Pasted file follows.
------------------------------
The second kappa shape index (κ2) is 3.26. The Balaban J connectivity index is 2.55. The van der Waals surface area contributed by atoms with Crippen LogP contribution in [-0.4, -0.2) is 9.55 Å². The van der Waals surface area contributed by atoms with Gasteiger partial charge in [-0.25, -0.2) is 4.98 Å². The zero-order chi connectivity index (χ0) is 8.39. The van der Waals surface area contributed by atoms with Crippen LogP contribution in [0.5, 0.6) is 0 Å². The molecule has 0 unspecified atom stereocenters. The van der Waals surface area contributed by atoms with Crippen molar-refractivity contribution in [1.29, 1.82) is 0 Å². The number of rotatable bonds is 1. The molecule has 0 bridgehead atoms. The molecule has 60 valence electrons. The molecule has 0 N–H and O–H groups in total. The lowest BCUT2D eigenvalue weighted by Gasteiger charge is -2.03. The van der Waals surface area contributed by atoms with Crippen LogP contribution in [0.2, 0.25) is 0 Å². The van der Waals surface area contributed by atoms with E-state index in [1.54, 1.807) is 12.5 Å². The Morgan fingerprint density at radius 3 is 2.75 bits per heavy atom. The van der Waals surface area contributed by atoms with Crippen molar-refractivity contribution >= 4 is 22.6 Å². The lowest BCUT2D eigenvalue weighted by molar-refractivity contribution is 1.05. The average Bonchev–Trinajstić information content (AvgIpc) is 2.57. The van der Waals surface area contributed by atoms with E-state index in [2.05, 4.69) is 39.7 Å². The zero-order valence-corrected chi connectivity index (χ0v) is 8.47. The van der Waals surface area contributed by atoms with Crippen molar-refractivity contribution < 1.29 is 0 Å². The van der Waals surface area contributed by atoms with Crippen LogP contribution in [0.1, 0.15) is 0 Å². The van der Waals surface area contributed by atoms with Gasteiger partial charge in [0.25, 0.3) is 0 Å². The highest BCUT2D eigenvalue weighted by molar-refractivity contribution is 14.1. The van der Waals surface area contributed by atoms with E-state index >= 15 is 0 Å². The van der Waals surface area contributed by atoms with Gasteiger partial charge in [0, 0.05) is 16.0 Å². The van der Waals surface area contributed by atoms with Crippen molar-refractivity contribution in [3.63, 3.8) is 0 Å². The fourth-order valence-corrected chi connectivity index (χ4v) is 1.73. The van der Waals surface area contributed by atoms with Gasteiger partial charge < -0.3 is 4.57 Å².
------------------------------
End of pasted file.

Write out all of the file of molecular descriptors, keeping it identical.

The second kappa shape index (κ2) is 3.26. The Balaban J connectivity index is 2.55. The van der Waals surface area contributed by atoms with Crippen LogP contribution in [-0.4, -0.2) is 9.55 Å². The van der Waals surface area contributed by atoms with Gasteiger partial charge in [-0.25, -0.2) is 4.98 Å². The zero-order chi connectivity index (χ0) is 8.39. The van der Waals surface area contributed by atoms with Crippen LogP contribution in [0.5, 0.6) is 0 Å². The molecule has 0 unspecified atom stereocenters. The van der Waals surface area contributed by atoms with Crippen molar-refractivity contribution in [1.29, 1.82) is 0 Å². The number of rotatable bonds is 1. The molecule has 0 bridgehead atoms. The molecule has 60 valence electrons. The molecule has 0 N–H and O–H groups in total. The lowest BCUT2D eigenvalue weighted by Gasteiger charge is -2.03. The van der Waals surface area contributed by atoms with Crippen LogP contribution in [0.2, 0.25) is 0 Å². The van der Waals surface area contributed by atoms with E-state index in [1.54, 1.807) is 12.5 Å². The Morgan fingerprint density at radius 3 is 2.75 bits per heavy atom. The van der Waals surface area contributed by atoms with Crippen molar-refractivity contribution >= 4 is 22.6 Å². The lowest BCUT2D eigenvalue weighted by molar-refractivity contribution is 1.05. The average Bonchev–Trinajstić information content (AvgIpc) is 2.57. The van der Waals surface area contributed by atoms with E-state index in [2.05, 4.69) is 39.7 Å². The zero-order valence-corrected chi connectivity index (χ0v) is 8.47. The van der Waals surface area contributed by atoms with Crippen molar-refractivity contribution < 1.29 is 0 Å². The van der Waals surface area contributed by atoms with Crippen LogP contribution in [0.1, 0.15) is 0 Å². The van der Waals surface area contributed by atoms with Gasteiger partial charge in [0.25, 0.3) is 0 Å². The highest BCUT2D eigenvalue weighted by molar-refractivity contribution is 14.1. The van der Waals surface area contributed by atoms with E-state index >= 15 is 0 Å². The van der Waals surface area contributed by atoms with Gasteiger partial charge in [0, 0.05) is 16.0 Å². The van der Waals surface area contributed by atoms with Crippen molar-refractivity contribution in [3.63, 3.8) is 0 Å². The fourth-order valence-corrected chi connectivity index (χ4v) is 1.73. The van der Waals surface area contributed by atoms with Gasteiger partial charge < -0.3 is 4.57 Å².